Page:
Star Trek: Deep Space Nine

Season 1 Episode 20

In the Hands of the Prophets

3
Aired Weekdays 11:00 AM Jun 20, 1993 on Syndicado
8.4
out of 10
User Rating
181 votes
8

EPISODE REVIEWS
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Episode Summary

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Stardate: 46951.7 Keiko O'Brien's teaching about the science behind the Bajoran Wormhole causes a religious uprising among the Bajoran community that threatens to destroy the Federation-Bajoran alliance.

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SUBMIT REVIEW
  • Great First Season Finale

    8.0
    It's a "church versus the school" story - or more broadly, it's the "someone who has no idea what they're talking about and wants to dictate how the school should behave" story, which unfortunately isn't as attractive to most writers as the old, "person who wants to fix the school but is stonewalled by the broken system" story, which is why we usually see the latter, even though it's the former, in the form of parents, politicians, religious leaders, taxpayers, and school board members, that's usually the cause of the problems to begin with.



    The episode is set up with Keiko in the protagonist position, and it's evident from the beginning that the church is in the wrong; therefore the success of the episode doesn't hinge on how effective the debate is between the school and the church, but rather by the effectiveness antagonist's performance. Enter Louise Fletcher, dressed up in a Sydney Opera House hat and portraying perhaps the smarmiest character in Star Trek history. She's deliciously evil and steals the show.



    The B story about Chief O'Brien investigating a death aboard the station makes good use of a seed planted in the previous episode and eventually ties into the A story. As usual, when a religious extremist argues for social change, the real motive is hidden beneath the surface.moreless
  • Great as an examination of the conflict between faith and science, but it is more than that, of course.

    9.8
    I would like to echo the other reviewers--this is an excellent look at the faith vs. science conflict, and it gets a lot right and shows both sides as having a legitimate case, and even goes against audience sympathies (presumably with Mrs. O'Brien, representing science) by showing the religious side (Vedek Winn, played by Oscar-winner Louise Fletcher) as the one more open to compromise. This is yet another case of precognition by the DS9 writers, since the Intelligent Design controversy was in a feral stage at this point. Commander Sisko's speech to his son about science and faith is a great one, as is his phillipic against Winn on the ethnic tensions among Bajorans and the Federation. However, there is one further aspect to this story which also applies to our current predicament: that these situations where faith picks a fight with science are usually a smokescreen for something else--in the case of this episode, it's an assassination plot. (If you're curious about what I see as the real-life equivalent, check out the book What's The Matter With Kansas by Thomas Frank.)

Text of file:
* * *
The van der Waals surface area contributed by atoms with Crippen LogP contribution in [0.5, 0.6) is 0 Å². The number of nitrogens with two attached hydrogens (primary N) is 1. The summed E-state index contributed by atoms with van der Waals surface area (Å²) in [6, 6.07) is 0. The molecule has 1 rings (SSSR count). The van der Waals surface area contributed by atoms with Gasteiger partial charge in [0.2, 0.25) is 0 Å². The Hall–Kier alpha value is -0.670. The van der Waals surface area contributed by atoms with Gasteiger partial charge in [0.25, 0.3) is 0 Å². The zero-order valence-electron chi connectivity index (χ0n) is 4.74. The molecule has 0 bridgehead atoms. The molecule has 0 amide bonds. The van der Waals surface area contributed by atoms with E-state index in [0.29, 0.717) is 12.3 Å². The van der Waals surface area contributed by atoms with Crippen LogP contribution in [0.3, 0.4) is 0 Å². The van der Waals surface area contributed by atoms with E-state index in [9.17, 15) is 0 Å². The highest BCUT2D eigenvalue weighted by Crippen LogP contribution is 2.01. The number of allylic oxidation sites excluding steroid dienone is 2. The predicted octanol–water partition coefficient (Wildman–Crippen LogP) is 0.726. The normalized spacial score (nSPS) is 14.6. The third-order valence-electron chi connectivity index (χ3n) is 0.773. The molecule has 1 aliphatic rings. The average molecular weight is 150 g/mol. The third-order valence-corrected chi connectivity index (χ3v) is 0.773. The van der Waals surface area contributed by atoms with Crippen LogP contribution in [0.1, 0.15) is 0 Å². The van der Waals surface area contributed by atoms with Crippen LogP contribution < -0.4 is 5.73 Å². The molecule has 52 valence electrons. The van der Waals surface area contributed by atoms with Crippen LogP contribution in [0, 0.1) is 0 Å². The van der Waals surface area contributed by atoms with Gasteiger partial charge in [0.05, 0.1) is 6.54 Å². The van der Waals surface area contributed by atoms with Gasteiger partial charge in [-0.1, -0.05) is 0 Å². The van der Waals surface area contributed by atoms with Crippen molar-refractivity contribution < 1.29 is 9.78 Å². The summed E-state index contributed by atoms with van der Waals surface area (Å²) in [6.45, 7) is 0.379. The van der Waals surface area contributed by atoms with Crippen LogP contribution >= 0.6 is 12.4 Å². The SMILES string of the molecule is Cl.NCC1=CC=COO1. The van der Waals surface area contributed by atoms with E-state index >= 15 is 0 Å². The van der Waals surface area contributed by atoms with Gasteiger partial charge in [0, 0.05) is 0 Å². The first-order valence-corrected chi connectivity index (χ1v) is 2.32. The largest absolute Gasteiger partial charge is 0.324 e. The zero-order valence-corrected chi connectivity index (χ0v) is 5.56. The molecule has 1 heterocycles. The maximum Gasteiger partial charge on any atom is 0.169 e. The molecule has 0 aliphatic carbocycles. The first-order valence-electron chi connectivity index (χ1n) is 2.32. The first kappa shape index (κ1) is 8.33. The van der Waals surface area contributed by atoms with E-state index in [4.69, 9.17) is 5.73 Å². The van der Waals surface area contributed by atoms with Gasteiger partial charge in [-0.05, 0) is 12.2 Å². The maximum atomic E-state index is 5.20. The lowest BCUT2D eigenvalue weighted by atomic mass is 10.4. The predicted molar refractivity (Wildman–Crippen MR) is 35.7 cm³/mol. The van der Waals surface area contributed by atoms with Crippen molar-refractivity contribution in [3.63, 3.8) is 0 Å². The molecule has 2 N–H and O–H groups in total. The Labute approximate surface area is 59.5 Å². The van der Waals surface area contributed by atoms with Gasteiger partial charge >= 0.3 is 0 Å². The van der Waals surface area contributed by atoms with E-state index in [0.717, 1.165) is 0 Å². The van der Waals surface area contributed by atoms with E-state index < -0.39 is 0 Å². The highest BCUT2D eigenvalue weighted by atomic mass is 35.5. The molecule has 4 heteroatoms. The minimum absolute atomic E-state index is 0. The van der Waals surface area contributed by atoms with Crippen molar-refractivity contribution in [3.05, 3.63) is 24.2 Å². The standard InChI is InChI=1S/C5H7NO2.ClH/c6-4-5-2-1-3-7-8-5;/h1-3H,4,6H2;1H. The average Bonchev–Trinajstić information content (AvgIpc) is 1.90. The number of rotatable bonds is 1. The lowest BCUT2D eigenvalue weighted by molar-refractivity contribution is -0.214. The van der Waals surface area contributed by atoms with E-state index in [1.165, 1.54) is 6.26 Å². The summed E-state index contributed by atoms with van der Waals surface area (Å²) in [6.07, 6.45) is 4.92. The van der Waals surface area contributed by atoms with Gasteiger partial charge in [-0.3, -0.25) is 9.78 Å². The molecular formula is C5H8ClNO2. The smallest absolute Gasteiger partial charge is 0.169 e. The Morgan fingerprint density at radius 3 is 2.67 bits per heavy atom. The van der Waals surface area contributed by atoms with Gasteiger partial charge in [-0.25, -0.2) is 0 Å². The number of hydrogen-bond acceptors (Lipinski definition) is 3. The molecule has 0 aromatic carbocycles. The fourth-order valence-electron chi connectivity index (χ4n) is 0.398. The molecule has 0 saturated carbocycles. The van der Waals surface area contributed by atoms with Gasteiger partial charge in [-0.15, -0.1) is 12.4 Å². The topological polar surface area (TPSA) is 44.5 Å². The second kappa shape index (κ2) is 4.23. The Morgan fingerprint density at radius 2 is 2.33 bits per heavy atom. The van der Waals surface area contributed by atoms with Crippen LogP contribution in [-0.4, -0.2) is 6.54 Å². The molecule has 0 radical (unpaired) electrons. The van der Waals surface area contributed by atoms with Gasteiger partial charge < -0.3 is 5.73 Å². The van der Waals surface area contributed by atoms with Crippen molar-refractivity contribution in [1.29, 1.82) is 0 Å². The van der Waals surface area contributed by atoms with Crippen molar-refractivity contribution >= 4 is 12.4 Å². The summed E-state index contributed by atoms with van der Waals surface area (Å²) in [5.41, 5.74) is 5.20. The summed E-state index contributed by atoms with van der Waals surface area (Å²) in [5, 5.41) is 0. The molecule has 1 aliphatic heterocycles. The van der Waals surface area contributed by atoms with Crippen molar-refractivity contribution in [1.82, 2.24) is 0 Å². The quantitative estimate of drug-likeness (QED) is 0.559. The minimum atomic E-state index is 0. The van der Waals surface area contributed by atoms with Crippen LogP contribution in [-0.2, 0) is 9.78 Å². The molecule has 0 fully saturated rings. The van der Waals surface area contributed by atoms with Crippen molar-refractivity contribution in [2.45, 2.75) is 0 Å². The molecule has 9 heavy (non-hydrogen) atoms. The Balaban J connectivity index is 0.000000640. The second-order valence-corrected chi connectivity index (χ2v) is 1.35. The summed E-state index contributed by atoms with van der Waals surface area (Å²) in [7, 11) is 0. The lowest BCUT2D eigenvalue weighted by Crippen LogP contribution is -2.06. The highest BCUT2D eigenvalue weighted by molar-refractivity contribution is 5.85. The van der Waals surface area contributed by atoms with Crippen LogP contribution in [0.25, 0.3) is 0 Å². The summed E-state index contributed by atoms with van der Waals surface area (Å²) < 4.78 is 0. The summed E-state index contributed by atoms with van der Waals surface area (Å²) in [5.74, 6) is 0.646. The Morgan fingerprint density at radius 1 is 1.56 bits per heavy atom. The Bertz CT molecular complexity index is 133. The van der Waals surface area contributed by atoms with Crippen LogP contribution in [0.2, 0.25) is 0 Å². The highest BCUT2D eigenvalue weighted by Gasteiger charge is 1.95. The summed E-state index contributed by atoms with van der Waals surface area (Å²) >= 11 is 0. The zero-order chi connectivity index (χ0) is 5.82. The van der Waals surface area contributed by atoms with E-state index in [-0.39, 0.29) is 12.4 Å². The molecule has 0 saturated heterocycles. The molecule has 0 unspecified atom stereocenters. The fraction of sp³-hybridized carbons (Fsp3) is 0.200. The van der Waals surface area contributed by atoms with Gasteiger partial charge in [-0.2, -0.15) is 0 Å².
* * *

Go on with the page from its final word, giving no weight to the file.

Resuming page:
However, this episode not only introduces the calculating Winn, but also the genuinely good Vedek Bareil (Philip Anglim) who tries to reconcile the disparate parties involved. There is a scene in the episode which tells us everything we need to know about Bareil: the assassain has been unmasked and fires a shot at Bareil, who doesn't even flinch as the beam goes by him. Talk about a man of faith. Also, the final moment between Kira and Sisko is well-done and understated, and allows us to marvel as to how far these characters have come in just a season, and how much further they might go.moreless
  • A seeming lecture on science vs. fundamentalist religion evolves into something deeper.

    9.0
    This episode starts out as a seeming "issue show" regarding the battle between science vs. fundamentalist religion, and I suppose if this were TNG it might have stayed that way, with the uber-rationalist scientists winning the day.



    But this isn't TNG, and an interesting concept simply provides the launching pad for an exciting and intelligent thriller. There are strong performances in this episode by Avery Brooks (maybe his best in season 1) and Colm Meaney, but Louise Fletcher's smarmy Vedek Winn really steals the show. As with Andy Robinson, I'm not sure whether the writers planned for her to return - but they clearly hit pure gold with an individual who would become one of the best villains on the show.



    In what would become a pattern on this show, the resolution offers no easy answers: yes, disaster was averted, but the problems remain to return on another day.moreless
  • An ok ending of a bad season. No we look forward!

    7.5
    Right before i started looking at DS9 for the first time in a few years, i saw Voyager. What a diffrence in quality! yes, i know its gonna get better, especially when the war starts. But this season are not good! i have always considered DS9 and Voyager at the same level, but after watching this season and comparing it with my fresh memories of Voyager, its no contest! My main complaints are Kira and Sisko i think. Compare Sisko with any other captain and see the diffrence. also, Avery Brooks are a great actor, but not here. He constantly reads his lines wrong (emphasis on the wrong words and such) and seems like he just dont care. This is the first season so he will get better though.